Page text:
by James Wallace Harris, Wednesday, April 15, 2020
Last night I binged watch the first four episodes of the 8-part mini-series War & Peace put out by the BBC in 2016. This is notable, at least for me. In the past year, I’ve been having a terrible time focusing on TV. Every evening I try out several TV series and movies hoping to find something to hook me. I rarely succeed. I quit most shows after just a few minutes, even the ones I feel are high-quality and interesting. I don’t know if my mind is deteriorating, or I’ve just become jaded with TV. I wrote about it here.
Now, and then, I do find a show my mind will latch onto, and War & Peace was one. Strangely, the other two that I can remember at the moment were Sanditon and Black Sails. This makes me wonder if my mind has a thing for literary-historical stories. But don’t think my taste is all high-brow, I also got hooked by Abbott and Costello Meet Frankenstein not long ago, and it’s quite low-brow. I never can predict what my mind will settle on.
It’s funny, but while watching War & Peace last night I thought Tolstoy might be the Jane Austen of Russia, even though he was a contemporary of Dickens. Austen’s stories often referred to the Napoleanic Wars, and since watching War & Peace involves a lot of scenes with fancy dress balls, whispered marriage intrigue, socializing by candlelight in manor houses, servants in elaborate outfits, and riding around in elegant coaches during those war years with Napolean, watching War and Peace feels very much like watching Jane Austen.
I’ve always wanted to read War and Peace by Leo Tolstoy. I’ve read Anna Karenina and The Death of Ivan Ilyich but have been intimidated by its size and reputation. I’ve probably read less than twenty foreign-language translated novels in my life, sticking primarily to books from the English speaking world. For the last couple of decades, I’ve tried to read one 19th literary classic each year, and every once in a while throw in a European classic. Mostly, these reads have been from England. Seeing War & Peace offered on Hulu last night tempted me. I figured it might get me interested in reading the novel, and it did, but for a strange reason.
As I watched, I kept thinking to myself, “How can a six-hour TV production do justice to a novel that runs 55-74 hours on various audiobook editions?” After finishing the second episode, I was so curious to know that got up and bought an ebook and audiobook edition of War and Peace to compare. Luckily, Amazon offered a deal I couldn’t resist, buy the 99 cent ebook edition, and they would sell me an audiobook edition for $1.99.
I didn’t immediately jump on the offer. I’m very picky about audiobook narrators and book translators. I went to Audible and tried the samples from four different versions of the novel, and the Amazons Classic edition on sale did indeed have the narrator I liked best. I then found and read “What’s the best translation of War and Peace by Leo Tolstoy?” The translation for the Amazons Classic edition was by Aylmer and Louise Maude, and it came in number two on their list. Their number one choice was by Anthony Briggs but it didn’t seem to be available at Audible. So I bought the deal. I figure if I fall in love with the book I’ll eventually buy the Briggs translation.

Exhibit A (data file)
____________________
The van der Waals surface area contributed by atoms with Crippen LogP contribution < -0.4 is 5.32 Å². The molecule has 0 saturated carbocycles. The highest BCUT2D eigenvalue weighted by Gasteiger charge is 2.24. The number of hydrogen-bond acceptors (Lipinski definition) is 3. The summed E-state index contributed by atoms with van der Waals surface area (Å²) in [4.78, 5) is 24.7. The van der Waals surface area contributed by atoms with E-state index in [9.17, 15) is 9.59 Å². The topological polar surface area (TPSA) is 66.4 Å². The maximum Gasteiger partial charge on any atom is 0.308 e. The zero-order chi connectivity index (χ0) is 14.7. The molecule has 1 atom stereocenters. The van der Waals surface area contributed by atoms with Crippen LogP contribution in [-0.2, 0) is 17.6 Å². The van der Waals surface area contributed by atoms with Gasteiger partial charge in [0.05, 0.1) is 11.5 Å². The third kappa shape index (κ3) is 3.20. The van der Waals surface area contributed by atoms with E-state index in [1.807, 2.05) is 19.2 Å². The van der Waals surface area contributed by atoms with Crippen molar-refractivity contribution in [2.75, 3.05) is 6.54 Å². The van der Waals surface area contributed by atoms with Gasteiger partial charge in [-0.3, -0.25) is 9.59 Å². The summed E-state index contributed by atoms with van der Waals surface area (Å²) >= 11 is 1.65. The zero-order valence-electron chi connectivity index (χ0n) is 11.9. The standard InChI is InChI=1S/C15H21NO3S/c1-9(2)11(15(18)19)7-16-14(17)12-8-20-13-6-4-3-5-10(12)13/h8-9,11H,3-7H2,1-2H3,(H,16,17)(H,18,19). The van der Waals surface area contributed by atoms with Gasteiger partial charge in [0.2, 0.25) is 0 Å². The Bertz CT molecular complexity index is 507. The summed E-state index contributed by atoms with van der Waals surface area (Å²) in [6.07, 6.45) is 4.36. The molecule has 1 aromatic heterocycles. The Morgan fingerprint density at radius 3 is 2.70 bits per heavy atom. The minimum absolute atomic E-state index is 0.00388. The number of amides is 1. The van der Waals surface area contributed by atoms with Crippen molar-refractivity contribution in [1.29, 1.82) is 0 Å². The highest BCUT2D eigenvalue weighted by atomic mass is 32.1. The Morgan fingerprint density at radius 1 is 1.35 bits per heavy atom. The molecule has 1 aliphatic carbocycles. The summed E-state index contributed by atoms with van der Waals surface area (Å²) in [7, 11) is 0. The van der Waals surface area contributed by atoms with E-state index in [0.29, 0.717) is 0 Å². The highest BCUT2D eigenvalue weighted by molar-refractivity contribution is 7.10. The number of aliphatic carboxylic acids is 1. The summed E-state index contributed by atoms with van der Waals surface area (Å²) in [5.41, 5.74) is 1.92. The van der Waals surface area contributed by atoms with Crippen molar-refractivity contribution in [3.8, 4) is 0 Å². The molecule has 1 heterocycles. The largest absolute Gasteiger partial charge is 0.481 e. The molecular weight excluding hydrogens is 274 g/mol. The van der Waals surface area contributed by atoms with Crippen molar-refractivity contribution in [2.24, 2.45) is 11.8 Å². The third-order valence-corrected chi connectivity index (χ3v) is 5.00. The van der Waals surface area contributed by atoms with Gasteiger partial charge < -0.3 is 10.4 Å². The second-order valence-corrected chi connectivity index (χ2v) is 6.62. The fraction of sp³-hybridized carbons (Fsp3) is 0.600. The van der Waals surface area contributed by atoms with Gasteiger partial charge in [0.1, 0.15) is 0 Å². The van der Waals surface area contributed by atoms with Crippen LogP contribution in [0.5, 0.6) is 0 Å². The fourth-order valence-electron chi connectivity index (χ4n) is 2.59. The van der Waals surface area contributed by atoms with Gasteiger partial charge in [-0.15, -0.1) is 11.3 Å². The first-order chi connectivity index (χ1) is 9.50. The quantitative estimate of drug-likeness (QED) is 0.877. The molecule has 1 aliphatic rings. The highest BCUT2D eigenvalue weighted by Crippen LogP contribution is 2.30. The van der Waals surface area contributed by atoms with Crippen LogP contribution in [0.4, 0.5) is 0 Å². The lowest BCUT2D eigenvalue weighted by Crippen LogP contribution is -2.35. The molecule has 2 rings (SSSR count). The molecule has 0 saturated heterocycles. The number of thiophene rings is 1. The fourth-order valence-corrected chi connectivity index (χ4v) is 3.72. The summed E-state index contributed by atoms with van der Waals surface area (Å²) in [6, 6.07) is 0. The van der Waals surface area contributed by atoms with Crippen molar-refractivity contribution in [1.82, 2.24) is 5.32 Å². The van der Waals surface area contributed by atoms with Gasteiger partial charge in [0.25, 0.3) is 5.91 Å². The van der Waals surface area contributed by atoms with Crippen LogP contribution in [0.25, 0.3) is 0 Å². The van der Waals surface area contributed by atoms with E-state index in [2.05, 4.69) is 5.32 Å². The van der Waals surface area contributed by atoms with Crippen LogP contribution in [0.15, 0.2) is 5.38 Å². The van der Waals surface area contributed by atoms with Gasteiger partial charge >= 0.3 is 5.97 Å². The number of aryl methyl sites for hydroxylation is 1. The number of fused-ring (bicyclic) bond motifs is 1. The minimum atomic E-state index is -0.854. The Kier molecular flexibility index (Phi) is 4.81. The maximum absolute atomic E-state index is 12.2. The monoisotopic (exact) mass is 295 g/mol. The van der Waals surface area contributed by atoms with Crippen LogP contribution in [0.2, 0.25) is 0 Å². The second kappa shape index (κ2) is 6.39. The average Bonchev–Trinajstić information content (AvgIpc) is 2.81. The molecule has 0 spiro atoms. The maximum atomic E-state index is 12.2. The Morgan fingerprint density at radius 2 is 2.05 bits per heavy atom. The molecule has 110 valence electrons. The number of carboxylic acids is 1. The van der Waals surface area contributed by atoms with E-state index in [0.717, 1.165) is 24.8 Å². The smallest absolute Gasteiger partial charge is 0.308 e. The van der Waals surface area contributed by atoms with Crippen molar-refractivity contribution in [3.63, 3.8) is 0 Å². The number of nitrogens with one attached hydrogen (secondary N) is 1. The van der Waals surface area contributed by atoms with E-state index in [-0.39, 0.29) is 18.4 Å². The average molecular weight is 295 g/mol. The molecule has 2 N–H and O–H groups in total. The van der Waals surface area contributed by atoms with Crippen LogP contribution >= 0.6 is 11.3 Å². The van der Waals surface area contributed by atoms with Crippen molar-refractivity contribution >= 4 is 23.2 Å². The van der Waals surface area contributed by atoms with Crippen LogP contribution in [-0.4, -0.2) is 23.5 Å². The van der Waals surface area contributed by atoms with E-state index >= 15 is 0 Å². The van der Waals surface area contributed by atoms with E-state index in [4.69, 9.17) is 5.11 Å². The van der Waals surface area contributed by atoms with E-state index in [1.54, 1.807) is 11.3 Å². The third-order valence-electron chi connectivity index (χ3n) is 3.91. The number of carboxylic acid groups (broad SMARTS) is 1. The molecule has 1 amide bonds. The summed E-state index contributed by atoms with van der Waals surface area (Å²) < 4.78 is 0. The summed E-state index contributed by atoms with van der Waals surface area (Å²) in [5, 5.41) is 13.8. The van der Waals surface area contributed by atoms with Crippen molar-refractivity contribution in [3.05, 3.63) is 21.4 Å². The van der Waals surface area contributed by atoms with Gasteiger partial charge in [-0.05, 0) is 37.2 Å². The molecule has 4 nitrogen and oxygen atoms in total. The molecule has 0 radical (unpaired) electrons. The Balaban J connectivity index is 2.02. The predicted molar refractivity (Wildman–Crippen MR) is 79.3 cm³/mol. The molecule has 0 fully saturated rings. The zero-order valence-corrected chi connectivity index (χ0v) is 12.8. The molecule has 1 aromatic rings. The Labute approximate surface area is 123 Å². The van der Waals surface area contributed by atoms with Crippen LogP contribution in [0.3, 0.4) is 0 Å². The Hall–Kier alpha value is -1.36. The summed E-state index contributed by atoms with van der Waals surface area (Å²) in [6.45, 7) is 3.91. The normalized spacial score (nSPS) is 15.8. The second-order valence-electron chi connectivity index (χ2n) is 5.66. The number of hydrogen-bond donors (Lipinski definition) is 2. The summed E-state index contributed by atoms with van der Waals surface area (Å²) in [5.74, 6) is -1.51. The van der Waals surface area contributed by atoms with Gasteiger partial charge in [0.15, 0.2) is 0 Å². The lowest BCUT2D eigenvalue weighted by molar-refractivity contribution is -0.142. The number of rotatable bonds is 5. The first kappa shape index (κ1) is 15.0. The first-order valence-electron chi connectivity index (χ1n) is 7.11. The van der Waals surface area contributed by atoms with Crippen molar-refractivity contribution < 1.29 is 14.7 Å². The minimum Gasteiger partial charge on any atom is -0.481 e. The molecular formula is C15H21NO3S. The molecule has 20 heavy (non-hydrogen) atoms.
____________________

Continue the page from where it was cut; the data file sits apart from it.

Before I started episode three, I listened to the chapters of the novel that covered the first episode, especially Anna Pavlovna’s party. The show had tried to cover much of what was in the novel, at least in introducing the characters, setting, action, plot, and relationships. Sure it conveyed the essence of the story, but was it really Tolstoy’s story? It left out all the background information, and the actors sometimes didn’t match the descriptions of the characters they played. Is it important for actors to look like their literary descriptions?
Tolstoy’s omniscient point-of-view gives us so much about the characters’ motivations, but the television show just ignores that content. On the other hand, the show gave me gorgeous visuals, ones my mind’s eye would never imagine. And that brings up other things to ponder. Did all the clothing, uniforms, hairstyles, furniture, table settings, houses, etc. all actually look like their early 19th-century Russian counterparts? But then book readers, what do book readers imagine in their heads? Is it anything like Tolstoy imagined when writing his story?
Wikipedia has several helpful guides, including: “War and Peace characters order by appearance” — an invaluable cheat-sheet of who’s who as they show up in the story, with links to entries for the historical characters, often with photos or paintings. There is also an entry listing characters alphabetically. And, this Google search by image provides many valuable links. I wish this War and Peace family tree was in English.
Watching War & Peace has convinced me to read War and Peace. It’s also making me want to look at other movie and television versions, as well as try reading different translations into English. I consider visual presentations to be another kind of literary translation. I also thought this when I read Anna Karenina and Journey to the Center of the Earth by Jules Verne, researching both their novel translations and their various visual presentations.
It looks like War and Peace will be my classic novel for 2020. Well, what the heck, the pandemic is giving us all plenty of time to try those big novels we’ve always meant to read.